next to the Virgin Mary Assumption Church
If you want, they will come and pick you up at your hotel (free), just ask when booking. Normal rides take between 20mins to 1 hour, or you can make an arrangement with the driver.
Known as the Concert Hall or Marble Hall of the Social House Casino, this is the main venue of concerts.
The Casino is another stunning building, built in the style of the Italian renaissance between 1899 -1901.
Evidently the acoustics are excellent and the interior is magnificent. It is here the oldest symphony orchestra in the Czech Republic - West Bohemian Symphony Orchestra (ZSO) resides. The Orchestra became permanent orchestra in 1821.
For performances and tickets, please check the website.
The beautiful Spa town had beautiful parks! A famous garden architect [Vaclav Skalnik] had to fill ravines and dry up swamps in order to create the beautiful parks.
There are numerous pathways that lead to Spa Pavilions and a big expanse of lawn with trees and shrubs scattered around.
The Crocus bulbs had emerged from the ground and were flowering as were the blooming Annual's. I loved the stream and the pond, such a nice area to sit on one of the many garden seats to chill out!
The Esplanade Hotel is also a Spa Resort where you may want to come to lose weight as they have a specialized weight loss programs.. As well, diseases of kidneys, urinary tract, air passages are treated. If you come here, you can enjoy traditional baths in mineral water, drinks of healing mineral water, massages, inhalations, baths, gas injections and physical exercises.
The Esplanade is situated just outside Marianske Lazne on the side of a hill and has a wonderful view of the city, and isn't far from the Royal Marienbad golf course.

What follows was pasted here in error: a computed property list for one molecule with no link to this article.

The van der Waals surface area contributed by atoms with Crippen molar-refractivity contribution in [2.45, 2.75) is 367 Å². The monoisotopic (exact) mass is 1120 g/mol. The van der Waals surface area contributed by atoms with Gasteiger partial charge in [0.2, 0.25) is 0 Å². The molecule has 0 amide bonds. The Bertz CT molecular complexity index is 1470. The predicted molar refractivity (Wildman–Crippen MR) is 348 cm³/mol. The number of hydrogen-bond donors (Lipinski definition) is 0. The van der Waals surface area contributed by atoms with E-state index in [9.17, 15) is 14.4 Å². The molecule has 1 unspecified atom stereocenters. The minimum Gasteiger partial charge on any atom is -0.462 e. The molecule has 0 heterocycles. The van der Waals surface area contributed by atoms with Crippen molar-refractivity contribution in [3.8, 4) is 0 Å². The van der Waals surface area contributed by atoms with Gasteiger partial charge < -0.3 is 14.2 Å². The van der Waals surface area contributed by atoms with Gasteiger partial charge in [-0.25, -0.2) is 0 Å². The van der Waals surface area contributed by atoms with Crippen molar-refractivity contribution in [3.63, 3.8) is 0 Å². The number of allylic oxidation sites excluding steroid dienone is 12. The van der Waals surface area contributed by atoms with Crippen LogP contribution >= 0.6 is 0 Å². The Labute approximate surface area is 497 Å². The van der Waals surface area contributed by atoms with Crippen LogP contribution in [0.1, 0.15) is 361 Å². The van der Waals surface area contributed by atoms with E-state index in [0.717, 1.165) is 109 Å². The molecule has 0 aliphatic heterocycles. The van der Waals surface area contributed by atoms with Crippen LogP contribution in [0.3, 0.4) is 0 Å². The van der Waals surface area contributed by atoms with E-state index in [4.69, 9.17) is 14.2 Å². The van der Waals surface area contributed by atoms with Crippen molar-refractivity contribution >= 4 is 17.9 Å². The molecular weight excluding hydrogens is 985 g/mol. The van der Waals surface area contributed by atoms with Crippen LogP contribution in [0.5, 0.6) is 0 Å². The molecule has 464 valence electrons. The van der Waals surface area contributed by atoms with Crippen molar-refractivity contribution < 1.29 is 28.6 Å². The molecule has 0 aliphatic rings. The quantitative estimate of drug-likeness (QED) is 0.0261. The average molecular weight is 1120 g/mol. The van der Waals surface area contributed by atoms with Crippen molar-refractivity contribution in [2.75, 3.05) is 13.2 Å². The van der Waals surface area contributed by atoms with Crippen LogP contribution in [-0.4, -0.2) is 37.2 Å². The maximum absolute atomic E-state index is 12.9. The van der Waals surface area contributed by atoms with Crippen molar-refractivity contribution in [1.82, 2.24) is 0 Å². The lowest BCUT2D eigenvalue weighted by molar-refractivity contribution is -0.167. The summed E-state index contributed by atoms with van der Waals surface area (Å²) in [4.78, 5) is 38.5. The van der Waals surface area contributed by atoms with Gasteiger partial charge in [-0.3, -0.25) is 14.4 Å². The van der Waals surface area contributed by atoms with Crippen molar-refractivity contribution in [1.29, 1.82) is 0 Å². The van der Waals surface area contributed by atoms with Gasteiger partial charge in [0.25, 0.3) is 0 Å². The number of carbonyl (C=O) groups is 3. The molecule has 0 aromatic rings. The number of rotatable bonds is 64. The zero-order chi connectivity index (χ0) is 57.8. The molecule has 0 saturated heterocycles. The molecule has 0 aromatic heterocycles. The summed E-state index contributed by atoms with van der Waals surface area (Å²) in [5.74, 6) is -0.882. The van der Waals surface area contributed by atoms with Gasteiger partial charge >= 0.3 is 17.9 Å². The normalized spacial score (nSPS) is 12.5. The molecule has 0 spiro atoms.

Important guests that have stayed here are Thomas Edison, the American inventor of the lightbulb, microphone and phonograph. King Edward VII stayed at the Hotel in 1911 when the Hotel was brand new!
Mirove Namesti is a one-way street that begins at the end of the main street in Marianske Lazne. It is along here where quite a few of the outstanding Spa Hotel's are located, some are a bit different because of bronze statues on their roof's and on the outside of the buildings.
On the corner where the main street meets Mirove Namesti, is the "Grand Hotel Pacifik." The facade is stunning art nouveau and on the roof looks to be bronze angel's and even a couple of gargoyles.
Across the road on the opposite corner, is the striped building that really stands out. It also has an art nouveau façade. Next to it, is a beige/brown Art Nouveau Hotel that looks to have three Cherub's on the roof holding onto a large bell.
I found the statue of Karel Reitenberger near the Singing Fountain. The statue was unveiled on the 100th anniversary of his birth in 1779.
He was born to a miller. In 1800, he joined Tepla Abbey and was ordained as a priest in 1804 and elected an Abbot of Tepla Abbey in 1813. After a dispute over the abbey finances in 1827 he had to step down as abbot. He moved to Innsbruck where he lived until his death.
His statue is here, because he was one of three men instrumental in founding Marianske Lazne.
Cast in bronze, this large statue bears the inscription ...'He recognized the curative power of the springs and opened them to the ill, and therefore he rightly deserves to be called the founder of the town'.